Anti-gay Law: Uganda Holds Mass Rally To thank Museveni


look geneva; font-size: small; line-height: 200%;”>Under tight security, this web supporters of the African traditional marriage carried placards denouncing the West for imposing homosexuality on Africa.

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Chimp Corps say this is the biggest march ever to pull church leaders, politicians, businessmen, activists, student leaders, and other groups to an anti-homosexuality rally.

Previous rallies organised by Pastor Martin Ssempa have always pulled less than 500 people. But this rally appeared organised and well-facilitated. Almost 10,000 people attended.

Those who carried placards said US President Obama should facilitate trade between Uganda and US instead of attempting to coerce the country into accepting homosexuality.

The historic event attracted national and international publicity with Chimpreports and UBC taking the lead in the live coverage.

Museveni did not mince his words today and carefully used his speech to portray homosexuality as a problem not only facing Uganda but Africa.

Museveni was today thanked for legislating against lesbianism and gayism

He also moved fast to downplay the impact of donor aid cuts, saying Uganda has enough resources for inclusive wealth creation if citizens harnessed the five factors of production and put an end to laziness.

Museveni said Uganda has been funding the construction of roads, dams (Karuma) and other public facilities without the help of donors.

The World Bank and other donor groups have since delayed aid to Uganda in the wake of the anti-homosexuality Bill that spells out tough penalties for aggravated homosexuality and exhibitionism.


The President warned the youth against oral sex which he described as “idiocy,” adding “it is very unhealthy and comes with throat gonorrhoea. The mouth is for eating.”

Reiterating his earlier remarks on Uganda’s sovereignty, Museveni blasted the West’s “bad manners” of “going to someone’s home to tell him what to do.”

Anti-gay activists marching to Kololo on Monday (Photos Credit: Stella Nyanzi)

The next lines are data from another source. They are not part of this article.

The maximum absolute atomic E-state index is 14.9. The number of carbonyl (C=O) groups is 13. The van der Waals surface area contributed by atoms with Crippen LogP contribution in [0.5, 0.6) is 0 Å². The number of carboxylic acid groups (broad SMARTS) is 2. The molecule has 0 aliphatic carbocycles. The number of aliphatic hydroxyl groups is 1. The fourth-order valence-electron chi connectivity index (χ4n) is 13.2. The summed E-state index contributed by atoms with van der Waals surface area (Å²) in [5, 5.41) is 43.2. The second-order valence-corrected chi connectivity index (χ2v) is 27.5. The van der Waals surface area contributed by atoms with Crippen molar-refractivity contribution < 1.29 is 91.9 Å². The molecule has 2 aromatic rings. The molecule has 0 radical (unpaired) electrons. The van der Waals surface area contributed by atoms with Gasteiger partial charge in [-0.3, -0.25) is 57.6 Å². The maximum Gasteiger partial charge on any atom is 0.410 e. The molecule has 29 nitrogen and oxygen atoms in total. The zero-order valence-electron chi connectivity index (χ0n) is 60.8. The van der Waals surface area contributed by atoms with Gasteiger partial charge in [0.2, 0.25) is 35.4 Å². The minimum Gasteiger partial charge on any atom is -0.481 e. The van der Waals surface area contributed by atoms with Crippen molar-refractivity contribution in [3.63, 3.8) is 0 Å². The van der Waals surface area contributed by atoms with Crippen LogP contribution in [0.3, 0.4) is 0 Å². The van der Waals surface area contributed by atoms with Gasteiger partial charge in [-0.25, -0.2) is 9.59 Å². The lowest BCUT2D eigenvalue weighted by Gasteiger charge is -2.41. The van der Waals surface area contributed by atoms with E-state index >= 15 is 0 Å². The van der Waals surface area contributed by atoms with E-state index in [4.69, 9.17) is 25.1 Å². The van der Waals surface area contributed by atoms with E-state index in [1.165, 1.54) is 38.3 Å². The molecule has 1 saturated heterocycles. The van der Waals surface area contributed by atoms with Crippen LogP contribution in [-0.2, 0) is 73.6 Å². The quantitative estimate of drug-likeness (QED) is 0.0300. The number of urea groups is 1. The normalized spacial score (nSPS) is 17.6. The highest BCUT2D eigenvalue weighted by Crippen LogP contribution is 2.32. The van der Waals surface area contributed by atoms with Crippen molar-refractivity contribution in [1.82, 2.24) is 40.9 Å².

And in a bid to inspire religious leaders to champion the fight against homosexuality, Museveni said he had teamed up with them to create fund to assist 1.5m people living with AIDS in Uganda.

This is a huge blow to the United States’ narrative that if it withheld its aid, 1.5 million people living with AIDS would die.

Museveni ruled out that possibility, saying “we can’t allow that to happen.” He said if U.S is “very careless” to the extent of sacrificing lives of 1.5 million people, Uganda would immediately intervene.

The President, whose relations with U.S are known to be strained, further revealed that the not all the shs1.trillion aid from U.S to support AIDS programs is used for that purpose.


He took off time to emphasise the need for wealth creation across the country, urging church leaders to take the lead in mass awareness campaigns.

Museveni also lectured the youth on avoiding extravagance associated with graduation and wedding parties, citing the example of his 200-pounds-wedding with Janet in London where the latter was living.

“Now I have grand kids from just 200 pounds,” said Museveni.

He encouraged the youth to always visit RDCs for civil weddings to avoid unnecessary expenditures and indebtedness.

He insisted that Africa is a rich continent with vast unexploited resources which should be exploited. He rooted for commercial agriculture to boost revenues and eradicate poverty.

MP Bahati being praised for the anti-homosexuality Bill

“Europeans continue to threaten us with aid cuts because we are lazy. Let’s produce wealth. We don’t need their aid…all families in Uganda must engage in commercial activities to eradicate poverty,” advised the President.

“We have enough land and labour. The problem is entrepreneurship and knowledge to create wealth.”

Homosexuality unhealthy

Returning to the subject of homosexuality, Museveni said the behaviour remains “unhealthy” given that “they go in a wrong address. I don’t know where they’re going.”

He said scientific research confirmed homosexuality as nurtured but not genetic behaviour thus providing substantial grounds for the signing of the anti-gay Bill.

In a veiled warning to pro-gay NGOs which sources say will be deregistered soon, Museveni said promoters of homosexuality are “criminals” and “mercenaries,” adding, “no one should attack African culture which is the foundation of its survival.”

He gave a rich history on humanity, saying “Africa is origin of man and pioneer of civilization. All those Europeans and Chinese were former Africans.”

However, said Museveni, Africa succumbed to colonialism, slave trade and wars thus losing leadership role on the world stage.

He insisted the west must respect Africa’s views on homosexuality.

“We have fundamental disagreements with the west on homosexuality. Homosexuality is not sex.”

Earlier, Deputy Speaker of Parliament Jacob Oulanya hailed Museveni for resisting western pressure before signing the anti-gay Bill into law in February.

Church leaders vowed to press on the fight against homosexuality, urging Museveni to stand firm in the face of intimidation by the west especially during his visit to Brussels this week.

Oulanya urged Museveni ahead of EU-Africa Summit in Brussels: “Don’t be shaken, Africa stands right behind you.”

MP David Bahati, who originated the idea of the anti-gay Bill, said Uganda is celebrating the strengthening of the African traditional values and that he he will not stop fighting against homosexuality despite being a target of blackmail and intimidation.


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